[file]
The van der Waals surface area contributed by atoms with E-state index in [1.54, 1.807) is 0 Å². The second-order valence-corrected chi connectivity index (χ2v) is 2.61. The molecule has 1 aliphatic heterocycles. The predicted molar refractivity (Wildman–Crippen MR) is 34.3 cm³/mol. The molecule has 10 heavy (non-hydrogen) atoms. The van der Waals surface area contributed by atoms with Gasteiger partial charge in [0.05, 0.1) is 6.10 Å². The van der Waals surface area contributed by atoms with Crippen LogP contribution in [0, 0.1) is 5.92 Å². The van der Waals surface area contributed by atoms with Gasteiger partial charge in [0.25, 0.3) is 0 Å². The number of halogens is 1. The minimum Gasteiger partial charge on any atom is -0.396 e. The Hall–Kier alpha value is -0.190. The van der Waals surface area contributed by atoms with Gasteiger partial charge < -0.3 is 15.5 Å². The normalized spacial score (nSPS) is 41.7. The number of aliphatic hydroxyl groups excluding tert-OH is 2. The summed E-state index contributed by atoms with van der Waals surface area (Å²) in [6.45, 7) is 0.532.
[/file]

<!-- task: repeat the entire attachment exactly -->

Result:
The van der Waals surface area contributed by atoms with E-state index in [1.54, 1.807) is 0 Å². The second-order valence-corrected chi connectivity index (χ2v) is 2.61. The molecule has 1 aliphatic heterocycles. The predicted molar refractivity (Wildman–Crippen MR) is 34.3 cm³/mol. The molecule has 10 heavy (non-hydrogen) atoms. The van der Waals surface area contributed by atoms with Gasteiger partial charge in [0.05, 0.1) is 6.10 Å². The van der Waals surface area contributed by atoms with Crippen LogP contribution in [0, 0.1) is 5.92 Å². The van der Waals surface area contributed by atoms with Gasteiger partial charge in [0.25, 0.3) is 0 Å². The number of halogens is 1. The minimum Gasteiger partial charge on any atom is -0.396 e. The Hall–Kier alpha value is -0.190. The van der Waals surface area contributed by atoms with Gasteiger partial charge < -0.3 is 15.5 Å². The normalized spacial score (nSPS) is 41.7. The number of aliphatic hydroxyl groups excluding tert-OH is 2. The summed E-state index contributed by atoms with van der Waals surface area (Å²) in [6.45, 7) is 0.532.